2. Nutrition – this aspect of the project involves education and awareness on the benefits of highly nutritious non-traditional food groups such as soy and groundnuts and how to incorporate them into the daily diets of the local people. Prior to the project, many locals did not know how to take advantage of these nutritious foods; now as a result of the project, locals have learnt how to make delicious new products such as soy milk, cow pea fritters, banana sauce, scones and cakes to provide their families with more foods and better nutrition.

3. Health – this aspect of the project focuses on health education on HIV/AIDS, malaria and water and sanitation. On HIV/AIDS, Global Concern workers visit the local communities to establish support groups for HIV/AIDS victims, encourage the use of testing centres, educate against the stigma surrounding the disease and teach young people on methods of prevention and care. On Malaria, Global Concern distributes mosquito nets and trains the communities on methods of prevention of a disease that is one of the highest killers of children in the country. On water and sanitation, Global Concern builds new wells and showers throughout the communities to improve access to fresh drinking water and sanitation facilities.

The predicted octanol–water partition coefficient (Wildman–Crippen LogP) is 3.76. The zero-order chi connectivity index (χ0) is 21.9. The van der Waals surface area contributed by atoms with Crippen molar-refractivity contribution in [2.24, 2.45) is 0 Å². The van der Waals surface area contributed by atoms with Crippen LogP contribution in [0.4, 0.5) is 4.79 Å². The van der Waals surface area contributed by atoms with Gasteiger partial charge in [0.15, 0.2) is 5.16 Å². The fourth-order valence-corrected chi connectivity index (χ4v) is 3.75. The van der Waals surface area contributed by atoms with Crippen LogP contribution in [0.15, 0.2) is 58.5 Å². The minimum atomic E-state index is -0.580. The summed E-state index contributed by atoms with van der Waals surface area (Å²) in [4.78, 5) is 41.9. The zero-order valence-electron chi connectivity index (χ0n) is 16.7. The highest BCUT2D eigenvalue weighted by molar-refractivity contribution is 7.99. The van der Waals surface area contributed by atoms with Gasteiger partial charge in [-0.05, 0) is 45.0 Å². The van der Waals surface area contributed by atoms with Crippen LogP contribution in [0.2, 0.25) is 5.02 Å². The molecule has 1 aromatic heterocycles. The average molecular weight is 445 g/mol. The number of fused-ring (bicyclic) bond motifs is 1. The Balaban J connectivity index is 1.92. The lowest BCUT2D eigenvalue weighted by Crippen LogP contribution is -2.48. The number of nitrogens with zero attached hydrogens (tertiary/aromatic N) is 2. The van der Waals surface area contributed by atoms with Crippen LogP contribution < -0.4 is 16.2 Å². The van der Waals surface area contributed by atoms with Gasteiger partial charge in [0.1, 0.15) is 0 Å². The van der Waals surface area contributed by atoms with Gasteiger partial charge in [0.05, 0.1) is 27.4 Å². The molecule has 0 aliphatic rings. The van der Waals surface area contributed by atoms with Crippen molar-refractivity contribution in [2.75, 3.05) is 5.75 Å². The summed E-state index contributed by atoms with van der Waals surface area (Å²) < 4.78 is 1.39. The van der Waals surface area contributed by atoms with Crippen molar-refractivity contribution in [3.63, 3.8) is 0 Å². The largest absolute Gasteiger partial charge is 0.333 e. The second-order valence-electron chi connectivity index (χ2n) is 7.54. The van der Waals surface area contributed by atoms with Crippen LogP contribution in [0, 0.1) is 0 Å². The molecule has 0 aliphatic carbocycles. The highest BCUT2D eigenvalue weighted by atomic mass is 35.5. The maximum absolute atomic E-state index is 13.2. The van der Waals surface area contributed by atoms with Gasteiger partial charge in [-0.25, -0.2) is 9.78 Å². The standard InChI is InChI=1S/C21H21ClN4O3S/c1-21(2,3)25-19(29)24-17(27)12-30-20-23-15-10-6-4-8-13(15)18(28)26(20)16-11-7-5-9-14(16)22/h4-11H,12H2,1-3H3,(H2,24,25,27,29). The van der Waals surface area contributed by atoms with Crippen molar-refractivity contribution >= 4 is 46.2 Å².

Some statistics: After 10 years of working with local communities in the Global Concern food security project, our farmers are bringing in harvests 10 times greater than before, malaria cases have dropped by 30%, diarrhoea by 65% and cases of malnourished children by 90%. Global Concern is therefore making a significant and lasting impact on the poor rural communities of northern Malawi.

90%………. the percentage decrease of malnourished children in the communities we worked from 2006-2009

30%………. the percentage decrease of malaria cases in the communities we worked from 2006-2009

65%………. the percentage decrease of diarrhea cases  in the communities we worked from 2006-2009

75…………. the number of pit latrines built between 2006-2009

979……….. the number of showers built between 2006-2009

3…..………. the average number of meals per day our villagers are now consuming

Mary Komandani (beneficiary) with her maize crops

Story: ‘The project encouraged us to plant our crops together as a community to make it easier for training and education in our fields. It was difficult to transport the manure to the new fields but my crops here are doing better than the ones I have outside my home. Planting our crops together as a community has also encouraged healthy competition between farmers in applying the new techniques we are being taught. I personally believe my fields are ranked around number 2 in the competition (Mary laughs modestly).’

Mary Komandani – Kayera Village

For more stories and information on the Malawi Food Security Project, watch our videos on Malawi.

What is still needed: Current funding for this project is provided by Global Concern supporters and by DFAT. Individual donors can support this project by purchasing a mosquito net for a family ($10), build a well for a community ($550) or construct a pit latrine ($250) to improve the lives of our underprivileged villagers in northern Malawi.